Study Population: The study population will include adult patients with medically intractable epilepsy who are candidates for surgical resection of their epileptic region.

Design: Adult patients who are candidates for standard surgical care for medically intractable epilepsy will undergo standard noninvasive evaluation to identify the location of the seizure focus. After surface EEG confirms the side and approximate location of the seizure focus, a depth electrode with a central lumen will be placed in the seizure focus for the purpose of this research study. The lumen in the depth electrode will be used to deliver vehicle (artificial cerebrospinal fluid) or muscimol, a neurotransmitter (gamma-aminobutyric acid, GABA) receptor agonist that suppresses neuronal activity. During the infusion trials, patients will be monitored by neurologic examination and by video-EEG. Following the trials, the epileptic focus will be resected, which is standard care for medically intractable epilepsy, and the surgical specimen will be examined for any histological changes caused by the infusions.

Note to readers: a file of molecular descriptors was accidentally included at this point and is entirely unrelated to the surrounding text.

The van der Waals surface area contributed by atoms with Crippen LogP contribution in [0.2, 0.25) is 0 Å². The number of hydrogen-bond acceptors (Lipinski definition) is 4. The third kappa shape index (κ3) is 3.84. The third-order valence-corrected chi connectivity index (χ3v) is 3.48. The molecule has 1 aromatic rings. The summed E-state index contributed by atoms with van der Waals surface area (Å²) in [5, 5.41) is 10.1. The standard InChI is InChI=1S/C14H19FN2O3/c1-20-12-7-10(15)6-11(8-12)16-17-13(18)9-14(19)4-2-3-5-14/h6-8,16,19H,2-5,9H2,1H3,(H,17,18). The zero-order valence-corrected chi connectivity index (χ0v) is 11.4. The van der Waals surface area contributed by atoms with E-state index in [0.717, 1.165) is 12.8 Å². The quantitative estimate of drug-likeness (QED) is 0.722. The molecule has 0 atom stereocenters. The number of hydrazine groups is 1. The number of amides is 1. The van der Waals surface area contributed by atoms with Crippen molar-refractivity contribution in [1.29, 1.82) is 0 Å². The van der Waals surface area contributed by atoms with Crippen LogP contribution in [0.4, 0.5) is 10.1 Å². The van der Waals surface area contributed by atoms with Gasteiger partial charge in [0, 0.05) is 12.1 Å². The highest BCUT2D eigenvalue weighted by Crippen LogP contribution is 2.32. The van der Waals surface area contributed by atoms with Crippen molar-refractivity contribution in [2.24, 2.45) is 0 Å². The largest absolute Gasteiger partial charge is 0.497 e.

Outcome Measures: Basic pathophysiology of the epileptic focus will be examined by assessing the effect of the infusion on seizure frequency (the primary end point), EEG recordings, motor function, and visual object naming. Safety will be assessed by neurologic examination and by pathologic examination (gross and microscopic) of the resected surgical specimen (presence or absence of infusion-induced injury).